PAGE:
The Bontrager Cycling Team means business. Photo: Emily Maye 

I’m not sure who thought it would be a good idea to put a house full of young, strapping male athletes across the street from Boulder’s Fairview High School—maybe it was a clever recruiting ploy—but they seem to behave themselves. Maybe that’s because the under-23-year-old dudes on the Bontrager Cycling Team have only one thing on their minds—riding their bikes faster than anyone else on the planet. So far, they have been pretty damn good at that objective. The team, which was founded in 2009, was created to develop young, promising riders and since its  inception, 11 have advanced to the WorldTour so far, including local hero Taylor Phinney, now a five-time world champion, as well as former American champion Ben King, British national time trial champion Alex Dowsett and most recently, Americans Joe Dombrowski and Ian Boswell.

The 13 guys currently living and training together across the street from the high school are on target to become the next stars of the sport. Already, they are competing with the big boys in major events like the Tour of California and the Pro Challenge here in Colorado. There’s are a lot of reasons to believe in these kids.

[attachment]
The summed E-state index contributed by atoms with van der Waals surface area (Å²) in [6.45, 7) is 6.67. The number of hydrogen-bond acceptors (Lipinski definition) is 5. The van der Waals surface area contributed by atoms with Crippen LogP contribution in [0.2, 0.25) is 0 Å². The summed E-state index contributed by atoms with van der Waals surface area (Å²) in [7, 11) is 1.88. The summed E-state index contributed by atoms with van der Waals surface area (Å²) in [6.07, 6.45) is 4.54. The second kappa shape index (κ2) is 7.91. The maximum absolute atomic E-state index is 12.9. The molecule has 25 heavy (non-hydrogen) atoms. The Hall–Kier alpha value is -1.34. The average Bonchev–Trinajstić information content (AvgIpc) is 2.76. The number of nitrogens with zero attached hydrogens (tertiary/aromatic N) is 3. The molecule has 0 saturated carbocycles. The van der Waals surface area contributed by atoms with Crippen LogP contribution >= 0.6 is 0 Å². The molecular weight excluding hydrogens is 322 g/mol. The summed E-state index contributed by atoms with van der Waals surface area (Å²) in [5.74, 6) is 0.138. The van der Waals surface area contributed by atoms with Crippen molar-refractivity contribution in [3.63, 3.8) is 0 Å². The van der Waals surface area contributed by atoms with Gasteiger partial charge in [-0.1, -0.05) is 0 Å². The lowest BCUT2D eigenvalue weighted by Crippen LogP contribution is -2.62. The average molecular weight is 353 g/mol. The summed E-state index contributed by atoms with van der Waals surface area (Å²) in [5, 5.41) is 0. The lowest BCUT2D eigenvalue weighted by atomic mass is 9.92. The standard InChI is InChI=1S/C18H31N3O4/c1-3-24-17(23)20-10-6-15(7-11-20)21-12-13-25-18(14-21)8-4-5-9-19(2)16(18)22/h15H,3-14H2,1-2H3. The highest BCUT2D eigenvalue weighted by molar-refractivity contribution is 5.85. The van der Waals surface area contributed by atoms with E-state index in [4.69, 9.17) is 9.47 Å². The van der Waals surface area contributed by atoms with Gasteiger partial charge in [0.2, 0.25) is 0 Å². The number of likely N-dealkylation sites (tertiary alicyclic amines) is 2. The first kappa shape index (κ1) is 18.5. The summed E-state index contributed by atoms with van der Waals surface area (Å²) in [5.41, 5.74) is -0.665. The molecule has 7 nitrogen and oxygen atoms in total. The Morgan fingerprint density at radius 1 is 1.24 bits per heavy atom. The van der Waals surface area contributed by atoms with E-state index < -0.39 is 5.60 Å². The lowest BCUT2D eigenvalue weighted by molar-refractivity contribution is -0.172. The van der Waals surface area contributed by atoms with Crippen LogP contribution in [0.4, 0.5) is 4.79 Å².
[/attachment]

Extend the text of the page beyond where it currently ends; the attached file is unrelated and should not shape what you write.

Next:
I have had the chance to ride with the guys on the team a few times now, including Taylor—who rode up next to me and said “there’s always one media guy who thinks he can drop us,” to which I replied, “that guy is not me.” He didn’t drop us, not really. Though we did pick up the pace as we cruised past the wind farm on the Morgul-Bismark ride (a route steeped in meaning, since it was here that Davis Phinney, Andy Hampsten and other stars of a shinier era made their names).

It’s inspiring to see athletes who are in the midst of making the jump from dreamers to winners. It’s also a good reminder that the currently much-maligned sport of cycling still has a ton of heart beating at the core.There was a powerful story in the Wall Street Journal last month about Phinney hanging tough in a brutal Italian stage race, inspired by his famed bike-racing father Davis who now suffers from Parkinson’s. Taylor refused to drop out of the race, despite falling into a certain last place, mostly because it’s something his dad would not do. There was no podium, just character, and a dogged determination to simply keep riding. Cycling needs more stories like that because it needs people to believe in it again, if not for the pros at least for the kids who want to be pros.

I have been lucky enough to have had the chance to ride with Andy Hampsten, too. He’s the only American to win the infamously difficult Giro d’Italia as well as well as being a cyclist who has a clean reputation. He doesn’t want to talk about the ugliness that’s lingering around the sport these days. All he wants to do is bike around Italy, enjoying wine and food and bumping into former cyclists. He’s at the point now where he just enjoys the bike for the sake of riding.

It’s easy to be cynical about pro cycling. The sport has a long way to go to regain its reputation. But it’s impossible to be cynical about riding. And that is what’s so great about the kids on the Bontrager Team. Who knows where their bikes will take them, but, for now, there’s a lot of inspiration to be had by doing nothing more than just getting out there and riding, and dreaming.